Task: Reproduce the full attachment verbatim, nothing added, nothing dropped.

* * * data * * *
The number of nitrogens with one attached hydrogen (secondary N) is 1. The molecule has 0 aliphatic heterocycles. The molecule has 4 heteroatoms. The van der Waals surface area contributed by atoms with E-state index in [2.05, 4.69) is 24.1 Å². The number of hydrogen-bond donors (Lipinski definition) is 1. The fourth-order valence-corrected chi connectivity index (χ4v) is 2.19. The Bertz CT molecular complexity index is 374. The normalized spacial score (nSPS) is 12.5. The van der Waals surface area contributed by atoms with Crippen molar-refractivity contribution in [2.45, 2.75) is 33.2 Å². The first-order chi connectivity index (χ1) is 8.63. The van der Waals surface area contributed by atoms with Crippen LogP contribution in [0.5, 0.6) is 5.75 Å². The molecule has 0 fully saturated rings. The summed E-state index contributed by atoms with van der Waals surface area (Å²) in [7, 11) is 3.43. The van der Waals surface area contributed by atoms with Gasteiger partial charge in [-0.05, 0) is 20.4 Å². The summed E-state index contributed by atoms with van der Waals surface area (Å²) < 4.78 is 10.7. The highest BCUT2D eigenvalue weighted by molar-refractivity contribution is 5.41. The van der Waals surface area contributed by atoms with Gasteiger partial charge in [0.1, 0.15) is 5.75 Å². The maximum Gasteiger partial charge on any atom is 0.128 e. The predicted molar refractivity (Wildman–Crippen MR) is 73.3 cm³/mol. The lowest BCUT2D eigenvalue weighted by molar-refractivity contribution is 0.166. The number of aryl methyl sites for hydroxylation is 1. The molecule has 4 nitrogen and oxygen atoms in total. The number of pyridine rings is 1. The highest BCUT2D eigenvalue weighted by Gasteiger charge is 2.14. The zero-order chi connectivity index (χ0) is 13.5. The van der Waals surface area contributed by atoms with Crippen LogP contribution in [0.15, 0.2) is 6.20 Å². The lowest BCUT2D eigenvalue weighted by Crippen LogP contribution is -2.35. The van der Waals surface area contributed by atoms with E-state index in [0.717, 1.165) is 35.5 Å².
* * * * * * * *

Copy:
The number of nitrogens with one attached hydrogen (secondary N) is 1. The molecule has 0 aliphatic heterocycles. The molecule has 4 heteroatoms. The van der Waals surface area contributed by atoms with E-state index in [2.05, 4.69) is 24.1 Å². The number of hydrogen-bond donors (Lipinski definition) is 1. The fourth-order valence-corrected chi connectivity index (χ4v) is 2.19. The Bertz CT molecular complexity index is 374. The normalized spacial score (nSPS) is 12.5. The van der Waals surface area contributed by atoms with Crippen molar-refractivity contribution in [2.45, 2.75) is 33.2 Å². The first-order chi connectivity index (χ1) is 8.63. The van der Waals surface area contributed by atoms with Crippen LogP contribution in [0.5, 0.6) is 5.75 Å². The molecule has 0 fully saturated rings. The summed E-state index contributed by atoms with van der Waals surface area (Å²) in [7, 11) is 3.43. The van der Waals surface area contributed by atoms with Gasteiger partial charge in [-0.05, 0) is 20.4 Å². The summed E-state index contributed by atoms with van der Waals surface area (Å²) < 4.78 is 10.7. The highest BCUT2D eigenvalue weighted by molar-refractivity contribution is 5.41. The van der Waals surface area contributed by atoms with Gasteiger partial charge in [0.1, 0.15) is 5.75 Å². The maximum Gasteiger partial charge on any atom is 0.128 e. The predicted molar refractivity (Wildman–Crippen MR) is 73.3 cm³/mol. The lowest BCUT2D eigenvalue weighted by molar-refractivity contribution is 0.166. The number of aryl methyl sites for hydroxylation is 1. The molecule has 4 nitrogen and oxygen atoms in total. The number of pyridine rings is 1. The highest BCUT2D eigenvalue weighted by Gasteiger charge is 2.14. The zero-order chi connectivity index (χ0) is 13.5. The van der Waals surface area contributed by atoms with Crippen LogP contribution in [0.15, 0.2) is 6.20 Å². The lowest BCUT2D eigenvalue weighted by Crippen LogP contribution is -2.35. The van der Waals surface area contributed by atoms with E-state index in [0.717, 1.165) is 35.5 Å².